10 budget tricks for your Eurail adventure
I love the luxury and unpredictability of not having a fixed itinerary. For my Eurail trip last summer, I used a pass with flexible travel days where I could pick 15 days to travel within a 2 month period.
At the same time the pass did help me save money. Travelling longer in each destination allowed me to spread the costs. Booking last-minute often yielded some great deals on accommodation.
Used the right way, an Eurail pass can save you lots of money. Here are my top 10 money saving tips and tricks for using your Eurail pass
1. Avoid reservations on popular routes
To avoid reservation costs, take regional trains wherever possible and avoid the high-speed trains. This rule has some exceptions (Check tip 5) For example you can zip from Paris to Amsterdam on the Thalys high-speed train in under 3 hours 20 minutes. However a reservation is mandatory and often hard to secure during the high season. The fee for the Paris-Amsterdam route costs 39 Euros.
You can avoid the reservation charge and travel for free with your Eurail pass by taking the longer route of Paris-Amiens-Lille-Antwerp-Amsterdam. That adds another 6 hours to the journey but allows you to grab a croissant in Amiens and visit its beautiful cathedral. In Lille, the city is in close proximity to the station so you can fit in a bit of sightseeing and check out the Grande Place - Place Général de Gaulle during your stopover. In Antwerp, you could be grabbing a nice Belgian beer and enjoying frites for lunch at Café Haute Friture. Hop back on the train and you’re in Amsterdam by the evening. Three countries in one day is not bad going.
2. Use the rail pass for longer journeys
Use your travel days wisely when travelling with a pass that has flexible travel days. I usually aimed for long distance journeys in order to cover as much ground as possible to maximise the value of the pass. For shorter train journeys, like Florence to Milan or Nice to Marseille, consider saving your a travel day and buying an individual point-to-point ticket.
3. Take the night train
There is an extensive network of night trains operating that can take you between all the major European cities. This not only saves you time but also saves you money. For example, travelling on a night train, typically costs 20 Euros for a bed in a 6-person couchette, with private cabins available for higher fee, but often cheaper than what you would pay for a hotel.
4. Long train trip ahead? Stock up for the perfect picnic lunch
If you are travelling solo, on a budget, I strongly recommend creating your own picnic lunch/dinner by paying a visit to the local food market or popping into a supermarket. Meals on some of the trains can sometimes be quite pricey. For example for my train journey from Bremen to Hannover, I got some of the local Bremen ‘Haake Beck’ beer, some tasty Rye Bread, cheese and salami I was carrying with me from breakfast at the hostel, bought some fruit and rounded it off with the best chocolate biscuit in the world – milk chocolate Leibniz biscuits and my favourite Ritter Sport ‘Knusperflakes’ (chocolate with cornflakes!). It was as a fantastic picnic and cost just 7 Euros. Sit back and enjoy your picnic as Europe’s beautiful views pass you by.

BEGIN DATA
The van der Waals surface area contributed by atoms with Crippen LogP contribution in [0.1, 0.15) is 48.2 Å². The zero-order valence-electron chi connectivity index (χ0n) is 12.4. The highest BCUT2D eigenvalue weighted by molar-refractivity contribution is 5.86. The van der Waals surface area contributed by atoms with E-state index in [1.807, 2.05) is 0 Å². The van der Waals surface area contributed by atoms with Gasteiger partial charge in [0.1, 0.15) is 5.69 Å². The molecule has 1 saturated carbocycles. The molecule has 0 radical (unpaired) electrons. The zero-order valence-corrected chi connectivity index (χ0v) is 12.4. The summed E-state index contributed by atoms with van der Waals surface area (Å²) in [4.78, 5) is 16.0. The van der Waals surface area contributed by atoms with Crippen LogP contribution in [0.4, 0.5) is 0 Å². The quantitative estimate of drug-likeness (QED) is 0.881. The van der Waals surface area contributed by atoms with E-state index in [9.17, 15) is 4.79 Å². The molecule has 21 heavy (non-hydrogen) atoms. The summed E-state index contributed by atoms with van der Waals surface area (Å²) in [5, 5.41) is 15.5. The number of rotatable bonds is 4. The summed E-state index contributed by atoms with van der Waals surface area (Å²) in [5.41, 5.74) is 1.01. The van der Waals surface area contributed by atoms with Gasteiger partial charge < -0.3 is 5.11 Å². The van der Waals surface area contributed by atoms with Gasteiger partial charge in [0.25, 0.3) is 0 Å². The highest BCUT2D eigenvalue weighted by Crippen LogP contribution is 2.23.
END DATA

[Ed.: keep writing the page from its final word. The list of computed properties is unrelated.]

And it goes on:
5. Perfect for long distance travel in Belgium, Luxembourg, Netherlands, Switzerland, Germany, Austria and Denmark
In terms of convenience, the Eurail pass is best for long distance train travel in these countries. With only a handful of exceptions, travel between these countries does not require a seat reservation even on high-speed inter-city trains like Germany’s ICE. All you have to do is hop on the train, grab an unreserved seat and show your pass when the train staff walk through the train.
6. Use the locker facilities at the train station
Why not maximise your travel days on your pass, by spending a few hours stopping off at an extra city. To avoid lugging your backpack or suitcase around the city check if the station has a left luggage facility.
Munich’s main station, for example, has short-term lockers available for a small fee. I made a short visit to the German city en-route to Salzburg in Austria. The extra large locker in the photo was big enough to store my 80 litre rucksack and backpack. It cost only 5 Euros for up to 24 hours.
7. Consider Couchsurfing
If you have a flexible itinerary and want to save money on accommodation, you should consider becoming part of the Couchsurfing community. It’s a great way to meet the locals and get into the DNA of a city. Read our guide to Couchsurfing
8. Make use of the deals and discounts you can enjoy with the pass
There are a range of extra benefits and discounts available with the Eurail pass. For example you get a 10% discount at any of the PLUS hostels (beautiful hostels in Berlin, Florence and Prague with great facilities including, a swimming pool, restaurant and bar). There you can get money off international ferries, bus tours and museum visits.
9. Travel in winter instead of summer
Take a Eurail trip through winter and you’ll experience less crowds in the key cities, shorter queues while visiting the top visitor attractions, plus the cost of winter accommodation can be up to 40% cheaper compared to the summer.
10. Free Public Transportation in Germany and Switzerland
The pass generally doesn’t cover public transportation on buses or metros, but in Germany you can travel on the S-Bahn metro service in major cities for free with your rail pass. If your pass includes Switzerland, you are also entitled to free travel on buses and boats in additions to trains.